3. Having started 3 gardens from scratch in 3 locations over a 16-year period, I have to say the one constant that carried me through all the transitions was my husband. He provides the heavy equipment operation, engineering expertise, and often, the sheer brute strength it takes to turn many of my gardening plans into reality. Although I often try his patience with arguments over my pie-in-the-sky ideas (“But WHY can’t we build a 25-foot high observation deck at the end of your new barn??) he generally follows through and helps me with whatever I need. Or whatever I think I want. So, mushy as it sounds, having him around always makes me feel at home.

  4. Seventeen years ago, when I moved from Mount Vernon, WA to Anacortes (20 miles), I said I wouldn’t go unless my 4-man rock came with me. My husband rented an engine lift, hoisted the rock into a trailer, repeated the performance at the new house and said “It’s done.” I still like my rock.

  5. I don’t have rocks but I have also something that I can’t separate it. I love my big cypresses and despite the fact that they have huge roots and it’s hard to transplantation, I would never leave them behind while I’ve got labored to make them grow..

  6. Getting mine home was an adventure in wedging. With all the seats down and bungee cords holding the hatch closed, a Pontiac Vibe will hold a single giant metal chicken.

  7. What makes me feel at home is more than the garden, and at the same time it IS the garden. My yard is big and has a country setting even though it is still within the city limits (thanks to the hundreds of acres of crop science research land that surrounds it). I get up early to take the dog for a walk down the long driveway to get the newspaper. I hurry home on my lunch hour to let the dog out and check on things, and I race home after work to change into “play clothes”, grab some tools and walk out into the nice and tidy rows of vegetables and fruit trees and get busy with weeding, pruning, harvesting and whatever the garden needs me to do. The dog is ancient and she doesn’t have the strength to keep up with me as I work from one end of the place to the other – she is just the excuse I use when explaining to non-gardeners why I do the things I do.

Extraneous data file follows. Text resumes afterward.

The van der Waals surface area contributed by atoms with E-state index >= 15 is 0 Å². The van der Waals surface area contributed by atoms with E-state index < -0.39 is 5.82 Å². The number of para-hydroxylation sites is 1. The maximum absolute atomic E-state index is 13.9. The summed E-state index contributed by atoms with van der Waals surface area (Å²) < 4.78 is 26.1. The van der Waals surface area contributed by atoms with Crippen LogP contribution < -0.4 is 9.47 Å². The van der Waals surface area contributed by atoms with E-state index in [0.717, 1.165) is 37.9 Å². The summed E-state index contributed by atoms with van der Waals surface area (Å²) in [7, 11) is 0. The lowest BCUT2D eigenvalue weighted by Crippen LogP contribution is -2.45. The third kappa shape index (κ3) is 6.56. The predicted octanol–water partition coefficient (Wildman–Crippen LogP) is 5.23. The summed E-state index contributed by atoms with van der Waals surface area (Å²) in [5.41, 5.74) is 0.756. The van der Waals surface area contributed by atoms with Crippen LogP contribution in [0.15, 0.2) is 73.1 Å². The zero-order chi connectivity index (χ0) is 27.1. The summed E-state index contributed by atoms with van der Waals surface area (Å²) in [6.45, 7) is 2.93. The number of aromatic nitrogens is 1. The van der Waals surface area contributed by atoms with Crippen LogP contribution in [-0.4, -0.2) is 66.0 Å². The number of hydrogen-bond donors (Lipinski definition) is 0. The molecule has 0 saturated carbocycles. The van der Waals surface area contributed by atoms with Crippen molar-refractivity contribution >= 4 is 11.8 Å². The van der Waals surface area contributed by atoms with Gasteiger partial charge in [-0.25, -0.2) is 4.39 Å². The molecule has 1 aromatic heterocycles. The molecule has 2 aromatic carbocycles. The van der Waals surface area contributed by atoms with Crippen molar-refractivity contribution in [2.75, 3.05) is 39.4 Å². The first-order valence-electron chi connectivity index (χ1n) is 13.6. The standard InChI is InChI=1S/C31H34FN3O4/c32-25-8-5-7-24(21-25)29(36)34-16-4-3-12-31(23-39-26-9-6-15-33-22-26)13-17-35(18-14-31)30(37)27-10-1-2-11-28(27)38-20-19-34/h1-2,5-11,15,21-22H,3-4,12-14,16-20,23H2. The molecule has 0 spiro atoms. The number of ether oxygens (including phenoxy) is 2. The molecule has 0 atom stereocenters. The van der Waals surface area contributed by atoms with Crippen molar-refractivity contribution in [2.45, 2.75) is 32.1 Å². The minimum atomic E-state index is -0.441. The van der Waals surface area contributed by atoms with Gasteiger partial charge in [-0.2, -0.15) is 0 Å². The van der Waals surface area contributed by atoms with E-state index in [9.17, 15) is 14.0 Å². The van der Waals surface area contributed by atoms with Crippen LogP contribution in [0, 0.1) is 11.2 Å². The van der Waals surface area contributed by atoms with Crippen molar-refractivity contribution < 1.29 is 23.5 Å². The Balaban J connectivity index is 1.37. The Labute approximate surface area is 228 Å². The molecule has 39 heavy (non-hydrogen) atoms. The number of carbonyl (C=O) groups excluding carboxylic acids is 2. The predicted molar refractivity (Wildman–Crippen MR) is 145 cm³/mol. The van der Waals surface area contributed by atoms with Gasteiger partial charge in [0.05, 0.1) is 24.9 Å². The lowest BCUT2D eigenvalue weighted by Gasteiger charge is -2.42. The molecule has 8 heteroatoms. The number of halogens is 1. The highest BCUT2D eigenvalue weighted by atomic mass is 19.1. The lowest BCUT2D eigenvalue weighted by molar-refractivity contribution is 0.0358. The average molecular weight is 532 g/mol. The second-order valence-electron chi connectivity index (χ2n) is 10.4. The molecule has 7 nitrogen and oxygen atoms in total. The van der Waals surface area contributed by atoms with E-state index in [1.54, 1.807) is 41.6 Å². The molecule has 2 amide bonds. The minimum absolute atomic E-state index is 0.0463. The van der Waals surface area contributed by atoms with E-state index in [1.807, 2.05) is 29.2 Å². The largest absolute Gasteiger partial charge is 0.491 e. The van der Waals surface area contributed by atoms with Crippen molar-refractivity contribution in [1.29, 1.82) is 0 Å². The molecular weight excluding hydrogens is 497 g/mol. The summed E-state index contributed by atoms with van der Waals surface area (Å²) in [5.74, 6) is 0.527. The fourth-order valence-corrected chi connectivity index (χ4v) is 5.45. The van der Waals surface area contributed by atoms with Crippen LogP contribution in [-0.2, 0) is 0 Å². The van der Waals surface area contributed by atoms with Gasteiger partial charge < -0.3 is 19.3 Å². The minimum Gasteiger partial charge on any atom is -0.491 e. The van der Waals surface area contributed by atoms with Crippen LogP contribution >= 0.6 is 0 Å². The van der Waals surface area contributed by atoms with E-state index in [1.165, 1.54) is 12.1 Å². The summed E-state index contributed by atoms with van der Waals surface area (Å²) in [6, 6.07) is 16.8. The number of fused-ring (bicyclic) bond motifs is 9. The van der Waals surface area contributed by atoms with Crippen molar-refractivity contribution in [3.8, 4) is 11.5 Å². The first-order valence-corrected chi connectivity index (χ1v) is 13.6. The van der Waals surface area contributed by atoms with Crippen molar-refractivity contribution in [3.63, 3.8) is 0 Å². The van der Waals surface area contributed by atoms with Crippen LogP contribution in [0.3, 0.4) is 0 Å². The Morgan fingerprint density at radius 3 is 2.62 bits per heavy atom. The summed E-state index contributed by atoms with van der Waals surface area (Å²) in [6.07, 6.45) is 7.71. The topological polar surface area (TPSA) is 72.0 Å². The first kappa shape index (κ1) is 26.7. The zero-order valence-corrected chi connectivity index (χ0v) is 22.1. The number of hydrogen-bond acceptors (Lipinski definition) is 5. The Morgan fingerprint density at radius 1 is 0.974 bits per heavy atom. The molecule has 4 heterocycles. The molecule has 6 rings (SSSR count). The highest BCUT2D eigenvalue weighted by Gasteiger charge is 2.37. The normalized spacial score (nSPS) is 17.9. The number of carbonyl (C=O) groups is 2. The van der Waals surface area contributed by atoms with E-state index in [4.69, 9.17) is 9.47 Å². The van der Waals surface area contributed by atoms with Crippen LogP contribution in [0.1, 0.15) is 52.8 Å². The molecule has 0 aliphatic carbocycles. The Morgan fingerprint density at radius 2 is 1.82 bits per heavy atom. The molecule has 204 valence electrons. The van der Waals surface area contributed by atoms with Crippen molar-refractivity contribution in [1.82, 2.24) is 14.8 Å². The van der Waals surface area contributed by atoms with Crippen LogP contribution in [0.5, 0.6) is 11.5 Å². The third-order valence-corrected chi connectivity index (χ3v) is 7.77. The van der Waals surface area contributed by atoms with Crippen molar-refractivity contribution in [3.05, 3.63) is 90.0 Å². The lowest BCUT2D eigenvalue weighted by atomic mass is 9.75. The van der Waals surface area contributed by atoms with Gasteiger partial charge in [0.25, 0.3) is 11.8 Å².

8. I’m feeling a little sad for you. I’ve always had a dream of 15 acres or so, but I, too, am resolving to a different piece/peace. One acre in the ex-urbs, which we’ve affectionately started referring to as our micro-farm. The garden is huge and expanding. This spring’s project was the chicken house now inhabited by 18 manure machines, soon to be egg machines. The berries keep getting planted, and this fall, the mini orchard goes in. It’s beautiful and nourishing. I often remind myself of the Chinese proverb, “s/he who has enough is wealthy indeed.” We got plenty.

  9. Home is where the plum tree is. And I don’t even like plums much, which is just as well, since my tree doesn’t produce more than two or three a year. The plum trees of my childhood produced lots of plums, good only for making jelly (and for ammunition in green-plum wars when the grownups weren’t around). Also, they were big enough for children to climb up and sit in. But it was the week of blooms in early spring that made them essential. Nothing else compares.